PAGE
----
The sexual exploitation of children for prostitution is a reality in India and, although a shock to many this is, horrifically, a growth area in tourism. We have rightly been advised by campaigning organisations not to refer to these young people as child prostitutes or sex workers. They are children who are victims of child rape. And the reality is that children are trafficked into India for this purpose from Bangladesh and Nepal, and then through India to Pakistan and the Middle East. It is thought that between 5,000 and 7,000 Nepalese girls are trafficked into India for sexual exploitation every year. Always report any suspect activities with regards to children to local authorities and, in particular, the tourism locations which are allowing it to happen. The Code (short for “The Code of Conduct for the Protection of Children from Sexual Exploitation in Travel and Tourism”) is an excellent point of contact for this purpose. Alternatively, you can email, who can refer your reports to their global network of contacts and law enforcement agencies. Elephant trekking, riding, washing and playing are not on our list of top things to do in India, as you can see from our Elephants in tourism’ guide, although we make some exceptions when it comes to creating conservation income in national parks that helps protect endangered tigers. However, the mistreatment of these wild animals to titillate tourists is not something we endorse in any way. Elephant polo, popular in Rajasthan, wouldn’t be one of our favourites either, with elephants being trained at a young age using methods that compromise their welfare, such as shackling, the use of a bull hook and hours of unnatural tricks. There are orphanages in India which invite ‘voluntourists’, something we discourage as, in some cases, orphanages can become businesses rather than places of care. Untrained volunteers, however well-meaning, should not be allowed to work with vulnerable children, just as they would not in their home countries. And a high turnover of volunteers means that children become separated from people they have become attached to again and again. For this reason, we removed a large number of orphanage volunteer trips from our site in 2013. Read more about our orphanage campaign here. We also do not promote day trips to orphanages, schools or nurseries. These are disruptive for the children - and also puts them in the position of being a "tourist attraction", which is not something we would ever encourage. Being aware of cultural sensitivity is very important in India, when it comes to dress sense. For women, in particular, showing bare legs, shoulders and wearing low cut tops are a faux pas. And, in fact, if you cover yourself with light cotton, it is actually cooler as the sun isn’t hitting your skin, and also culturally acceptable. Women should also have a shawl to cover their head in a mosque. Also, being intimate with a partner in public is not welcomed either. Tipping is controversial. On one hand we recommend you don’t tip too much, as the standard of living is very different, and so just because you pay a tiny amount for a meal, doesn’t mean you have to give five times that amount as a tip. It creates a false economy. On the other, some people such as local guides depend on tips. At hotels there is a service charge but drivers and guides do depend on tips. Giving pens to children may be done with good intentions, but it has got a little out of hand. If you really want to give to charity, ask your tour operator for a good local charity to support. Most responsible tourism companies will have an associated with a local charity which is sustainable and transparent. And if you do want to donate items while in India, give items to a head teacher to distribute, rather than to the children direcly.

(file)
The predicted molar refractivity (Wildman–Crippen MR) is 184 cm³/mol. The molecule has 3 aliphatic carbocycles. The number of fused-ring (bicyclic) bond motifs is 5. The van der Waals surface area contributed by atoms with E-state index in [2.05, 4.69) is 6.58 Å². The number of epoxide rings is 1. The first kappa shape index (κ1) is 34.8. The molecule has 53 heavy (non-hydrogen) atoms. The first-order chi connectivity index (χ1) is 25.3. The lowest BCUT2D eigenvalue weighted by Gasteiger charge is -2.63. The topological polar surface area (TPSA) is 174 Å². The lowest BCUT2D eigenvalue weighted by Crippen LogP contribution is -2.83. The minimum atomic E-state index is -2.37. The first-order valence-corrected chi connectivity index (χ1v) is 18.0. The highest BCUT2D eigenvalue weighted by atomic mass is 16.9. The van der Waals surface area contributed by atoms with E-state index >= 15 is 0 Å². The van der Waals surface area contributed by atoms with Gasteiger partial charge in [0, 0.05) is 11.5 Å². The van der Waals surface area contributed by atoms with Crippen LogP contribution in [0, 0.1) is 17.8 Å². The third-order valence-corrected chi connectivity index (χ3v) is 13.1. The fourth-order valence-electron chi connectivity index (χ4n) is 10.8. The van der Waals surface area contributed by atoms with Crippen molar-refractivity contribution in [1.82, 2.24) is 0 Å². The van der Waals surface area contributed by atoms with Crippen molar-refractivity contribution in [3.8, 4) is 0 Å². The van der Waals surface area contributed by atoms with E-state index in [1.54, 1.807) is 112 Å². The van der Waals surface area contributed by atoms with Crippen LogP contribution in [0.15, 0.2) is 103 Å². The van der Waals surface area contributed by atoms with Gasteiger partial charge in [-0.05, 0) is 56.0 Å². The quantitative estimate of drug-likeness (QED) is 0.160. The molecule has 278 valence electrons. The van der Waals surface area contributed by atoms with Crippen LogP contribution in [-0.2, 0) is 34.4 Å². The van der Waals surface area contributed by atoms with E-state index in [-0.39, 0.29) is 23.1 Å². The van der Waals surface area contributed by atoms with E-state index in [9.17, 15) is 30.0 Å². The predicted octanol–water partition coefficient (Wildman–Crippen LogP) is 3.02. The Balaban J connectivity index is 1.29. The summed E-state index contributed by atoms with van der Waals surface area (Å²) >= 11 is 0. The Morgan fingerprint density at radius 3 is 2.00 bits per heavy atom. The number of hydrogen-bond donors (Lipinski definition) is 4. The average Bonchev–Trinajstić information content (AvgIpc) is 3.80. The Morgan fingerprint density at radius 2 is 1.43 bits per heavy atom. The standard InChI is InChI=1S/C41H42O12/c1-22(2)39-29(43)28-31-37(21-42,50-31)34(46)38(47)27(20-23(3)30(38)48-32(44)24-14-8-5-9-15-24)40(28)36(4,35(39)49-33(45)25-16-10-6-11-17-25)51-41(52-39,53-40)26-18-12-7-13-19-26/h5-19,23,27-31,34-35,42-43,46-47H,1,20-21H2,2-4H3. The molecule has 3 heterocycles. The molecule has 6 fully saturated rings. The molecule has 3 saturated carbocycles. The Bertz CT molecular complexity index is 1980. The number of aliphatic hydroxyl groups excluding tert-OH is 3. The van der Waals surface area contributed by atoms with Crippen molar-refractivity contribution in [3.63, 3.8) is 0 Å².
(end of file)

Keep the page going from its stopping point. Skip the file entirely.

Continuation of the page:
Andreas Astrup, General Manager of The Code: